- Last week, 1000+ protesters headed to San Diego to demonstrate against the annual meeting of ALEC, the American Legislative Exchange Committee, “a conservative nonprofit organization known for drafting and sharing legislation amongst politicians, thus facilitating the collusion between corporations and government” (via WagingNonviolence)
- How can the labor movement support police unions in a time of police brutality and oppressive injustice, particularly against communities of color? According to Shawn Jude at Jacobin, we can’t.
- Trying to make sense of the New York State wage panel’s minimum wage proposal? Here’s an explainer, courtesy of the New York Times.
Photo by Twelvizm via flickr (CC-BY-ND).
Unions. What can we say — we love ‘em. And if recent news is any indication, the future’s looking (mostly) bright. Some developments from the past couple weeks…
- The Trans-Pacific Partnership was significantly set back in Congress as the House of Representative voted down fast-track authority (via Washington Post). Russell Berman over at the Atlantic credits none other than the American labor movement.
- Gawker Media became the first digital media company to be unionized (via CBS News)
- Contingent faculty members at Barnard have moved to organize (via Columbia Spectator)
- About 1,300 low-wage workers gathered in Detroit to celebrate minimum-wage hikes (via Al Jazeera)
- On Wednesday, the NYC City Council passed the Fair Chance Act, blocking private companies with 4+ employees from discriminating against applicants based on arrest or criminal record (via Colorlines)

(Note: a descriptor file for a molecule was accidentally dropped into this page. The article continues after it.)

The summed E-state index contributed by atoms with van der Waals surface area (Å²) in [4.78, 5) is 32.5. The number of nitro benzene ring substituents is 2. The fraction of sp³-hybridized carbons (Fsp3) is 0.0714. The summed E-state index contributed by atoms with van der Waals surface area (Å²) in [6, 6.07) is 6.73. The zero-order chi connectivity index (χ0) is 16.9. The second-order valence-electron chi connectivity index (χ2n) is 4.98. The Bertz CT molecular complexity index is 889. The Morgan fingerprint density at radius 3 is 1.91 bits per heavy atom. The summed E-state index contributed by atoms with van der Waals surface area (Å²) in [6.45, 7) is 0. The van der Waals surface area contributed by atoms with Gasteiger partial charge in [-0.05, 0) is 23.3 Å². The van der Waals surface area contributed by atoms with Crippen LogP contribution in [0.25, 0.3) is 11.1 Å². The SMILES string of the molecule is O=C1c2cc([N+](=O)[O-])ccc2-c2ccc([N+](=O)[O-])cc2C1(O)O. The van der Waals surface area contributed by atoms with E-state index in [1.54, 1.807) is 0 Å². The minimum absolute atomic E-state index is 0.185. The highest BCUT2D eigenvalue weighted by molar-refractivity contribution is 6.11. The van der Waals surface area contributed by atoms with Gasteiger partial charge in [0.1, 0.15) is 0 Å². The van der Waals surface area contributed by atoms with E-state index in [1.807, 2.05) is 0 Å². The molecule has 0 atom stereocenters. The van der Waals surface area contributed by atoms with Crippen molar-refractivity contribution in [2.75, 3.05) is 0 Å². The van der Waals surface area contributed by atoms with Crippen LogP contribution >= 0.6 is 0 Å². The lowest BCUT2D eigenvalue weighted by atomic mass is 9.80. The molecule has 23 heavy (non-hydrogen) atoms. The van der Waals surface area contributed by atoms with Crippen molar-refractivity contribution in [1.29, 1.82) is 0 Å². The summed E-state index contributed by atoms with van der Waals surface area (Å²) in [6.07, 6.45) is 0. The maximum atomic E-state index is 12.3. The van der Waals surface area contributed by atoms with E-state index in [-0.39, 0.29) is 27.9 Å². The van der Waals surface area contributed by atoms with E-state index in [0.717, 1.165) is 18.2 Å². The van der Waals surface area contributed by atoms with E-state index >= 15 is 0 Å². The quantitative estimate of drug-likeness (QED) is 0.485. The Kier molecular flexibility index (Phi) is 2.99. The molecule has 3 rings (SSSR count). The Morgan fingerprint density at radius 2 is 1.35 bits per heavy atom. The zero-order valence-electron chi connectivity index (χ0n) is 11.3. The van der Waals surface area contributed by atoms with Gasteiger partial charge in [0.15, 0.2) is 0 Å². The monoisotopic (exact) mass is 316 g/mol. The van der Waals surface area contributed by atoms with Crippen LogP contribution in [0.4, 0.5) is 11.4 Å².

- Internal training materials from Walmart reveal an unfortunately not-so-shocking anti-union bias. Steven Greenhouse describes in detail over at The Atlantic. (“How Walmart Persuades Its Workers Not to Unionize”)
Photo by Mike Mozart via flickr (CC-BY).
In “Millennials May Turn the Tide Toward Unionization,” featured in yesterday’s New York Times, Murphy Professor Ruth Milkman offers tempered optimism about Gawker Media staffers’ recent unionization and the potential for new labor organizing campaigns:
“…in the “new economy,” young workers are less likely to be unionized than their older counterparts. But that doesn’t seem to reflect workers’ own preferences. In fact recent surveys show that millennials — the dominant demographic at Gawker and other digital media companies — are far more often pro-union than their baby boomer counterparts.”
“To make a real difference in today’s economy, unions need to meet the needs of young, college-educated workers like those at Gawker as well as workers struggling at the bottom of the labor market, in industries like fast-food and retail. As inequality between the haves and have-nots continues to widen, organized labor is the one surviving institution that systematically pushes in the other direction.”
For the full column, visit the New York Times.
This month, service agents at the recently-merged American Airlines and US Airways held a combined union election, voting on whether or not to join CWA-IBT, a joint union of the Communications Workers of America and the Teamsters. The stakes were high: an upvote would mean the un-unionized American Airlines would join in US Airways workers’ collective bargaining. A downvote would have lost US Airways workers their contract.
Fortunately, 86% voted in favor of unionizing, empowering the existing union and finally granting union status to American Airlines employees, who tried unsuccessfully to unionize last year.
For more on this historic vote, check out Dave Jamieson’s article, American Airlines, US Airways Workers Vote Overwhelmingly To Join Union.
Photo by Matt Hintsa via flickr (CC-BY-NC-ND).